How to Be a Woman, by Catie Moran: An excellent, funny piece of writing, with an honest, wry tone. Essential reading for any card-carrying, 3rd wave feminist. Hell, it's essential reading for just about anyone!

Rosemary and Rue, by Seanan McGuire: I did enjoy this book, but I cannot remember reading anything like it, where I was so worried that the main character would die (despite the fact that I know she's the protagonist through the whole series.) She had so little to go on, and the forces she was up against had so much. Honestly, I kept wanting to hug her and tell her it would be all right, even as I suspected that it wouldn't. McGuire has a great eye for character and setting, and her descriptions of San Francisco make it a living backdrop, not just a location for the story to have short scenes in. I'm eager to read the next book in the series, but after a little while, when I've had some time to let my worry-urge rest.

On DVD/Netflix:

The Five-Year Engagement: Sometimes when you watch a movie, there's ONE SCENE that is so much better than anything else that the rest of the film just wastes away in comparison. The Five-Year Engagement was one of those movies, where there's a terrifically funny scene about three-quarters of the way through between Emily Blunt and Allison Brie. It was so good, in fact, that I wished the film had just been those two funny ladies, being their awesome, hilarious selves. The rest of the story has some OK bits, but nothing measures up to that particular sequence.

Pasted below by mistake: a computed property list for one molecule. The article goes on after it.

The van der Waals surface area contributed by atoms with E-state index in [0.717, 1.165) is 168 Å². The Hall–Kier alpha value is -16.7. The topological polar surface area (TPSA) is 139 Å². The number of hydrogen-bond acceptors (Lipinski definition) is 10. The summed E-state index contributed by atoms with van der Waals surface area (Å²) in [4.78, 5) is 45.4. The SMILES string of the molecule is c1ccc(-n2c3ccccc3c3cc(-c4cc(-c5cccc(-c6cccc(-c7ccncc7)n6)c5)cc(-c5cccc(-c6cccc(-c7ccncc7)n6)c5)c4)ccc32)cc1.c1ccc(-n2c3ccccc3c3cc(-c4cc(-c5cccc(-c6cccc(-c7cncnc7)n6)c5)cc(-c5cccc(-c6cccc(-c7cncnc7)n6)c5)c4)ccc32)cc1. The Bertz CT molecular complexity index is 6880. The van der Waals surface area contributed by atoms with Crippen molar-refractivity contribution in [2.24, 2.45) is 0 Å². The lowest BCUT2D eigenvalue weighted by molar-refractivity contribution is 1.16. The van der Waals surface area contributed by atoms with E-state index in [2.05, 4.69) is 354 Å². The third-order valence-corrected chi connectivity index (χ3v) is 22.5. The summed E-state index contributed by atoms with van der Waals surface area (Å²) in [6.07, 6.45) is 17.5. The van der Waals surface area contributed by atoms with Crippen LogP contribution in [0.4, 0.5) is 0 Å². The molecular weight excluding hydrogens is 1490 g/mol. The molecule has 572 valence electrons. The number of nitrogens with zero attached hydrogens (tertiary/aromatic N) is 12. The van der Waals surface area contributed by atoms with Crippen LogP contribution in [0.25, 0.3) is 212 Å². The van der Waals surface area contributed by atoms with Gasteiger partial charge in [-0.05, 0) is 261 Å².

The Campaign: What a determinedly odd movie. Parts of it were funny, but other parts of it were so over the top, I don't know what to think about it.

Avengers: Earth's Mightiest Heroes, Season 2: Perhaps I've been reading Escher Girls a little too much, but the women's character designs in this are really starting to bug me. It's one thing to have to simplify a costume or a body shape for the sake of easy animation, but when all the female characters have the same exact body proportions, it really starts to get dull, visually speaking. (And, for the record, these measurements appear to be 38-18-42.) The other annoying thing is the rebranding of the show to write out the token regular female character (Wasp) and token regular person of color (Black Panther) in favor of Iron Man, Thor, Captain America, and the Hulk. Wasp and Black Panther could easily hold my attention as a super-team all by themselves, and their absence in the recent storylines is distressing.